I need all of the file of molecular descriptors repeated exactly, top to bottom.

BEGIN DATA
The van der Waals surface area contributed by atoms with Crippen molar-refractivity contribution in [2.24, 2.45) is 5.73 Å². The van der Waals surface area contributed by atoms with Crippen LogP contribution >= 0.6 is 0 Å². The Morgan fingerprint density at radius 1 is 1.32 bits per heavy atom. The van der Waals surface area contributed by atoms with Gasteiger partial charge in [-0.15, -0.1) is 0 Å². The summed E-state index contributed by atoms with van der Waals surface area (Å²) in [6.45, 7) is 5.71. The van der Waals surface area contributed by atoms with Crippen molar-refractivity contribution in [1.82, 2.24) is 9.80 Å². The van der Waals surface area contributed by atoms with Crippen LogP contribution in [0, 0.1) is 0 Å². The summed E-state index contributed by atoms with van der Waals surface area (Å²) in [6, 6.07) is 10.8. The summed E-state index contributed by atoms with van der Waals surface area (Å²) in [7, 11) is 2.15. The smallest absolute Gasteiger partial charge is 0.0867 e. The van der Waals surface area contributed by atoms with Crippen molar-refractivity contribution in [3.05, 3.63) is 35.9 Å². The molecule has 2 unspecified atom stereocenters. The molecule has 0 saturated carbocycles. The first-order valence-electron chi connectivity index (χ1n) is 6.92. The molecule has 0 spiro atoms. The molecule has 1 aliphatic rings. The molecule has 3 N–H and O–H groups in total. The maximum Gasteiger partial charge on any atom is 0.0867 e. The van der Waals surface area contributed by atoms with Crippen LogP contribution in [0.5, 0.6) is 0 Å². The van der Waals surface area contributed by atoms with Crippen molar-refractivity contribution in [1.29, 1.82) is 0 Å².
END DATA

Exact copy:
The van der Waals surface area contributed by atoms with Crippen molar-refractivity contribution in [2.24, 2.45) is 5.73 Å². The van der Waals surface area contributed by atoms with Crippen LogP contribution >= 0.6 is 0 Å². The Morgan fingerprint density at radius 1 is 1.32 bits per heavy atom. The van der Waals surface area contributed by atoms with Gasteiger partial charge in [-0.15, -0.1) is 0 Å². The summed E-state index contributed by atoms with van der Waals surface area (Å²) in [6.45, 7) is 5.71. The van der Waals surface area contributed by atoms with Crippen molar-refractivity contribution in [1.82, 2.24) is 9.80 Å². The van der Waals surface area contributed by atoms with Crippen LogP contribution in [0, 0.1) is 0 Å². The summed E-state index contributed by atoms with van der Waals surface area (Å²) in [6, 6.07) is 10.8. The summed E-state index contributed by atoms with van der Waals surface area (Å²) in [7, 11) is 2.15. The smallest absolute Gasteiger partial charge is 0.0867 e. The van der Waals surface area contributed by atoms with Crippen molar-refractivity contribution in [3.05, 3.63) is 35.9 Å². The molecule has 2 unspecified atom stereocenters. The molecule has 0 saturated carbocycles. The first-order valence-electron chi connectivity index (χ1n) is 6.92. The molecule has 0 spiro atoms. The molecule has 1 aliphatic rings. The molecule has 3 N–H and O–H groups in total. The maximum Gasteiger partial charge on any atom is 0.0867 e. The van der Waals surface area contributed by atoms with Crippen LogP contribution in [0.5, 0.6) is 0 Å². The van der Waals surface area contributed by atoms with Crippen molar-refractivity contribution in [1.29, 1.82) is 0 Å².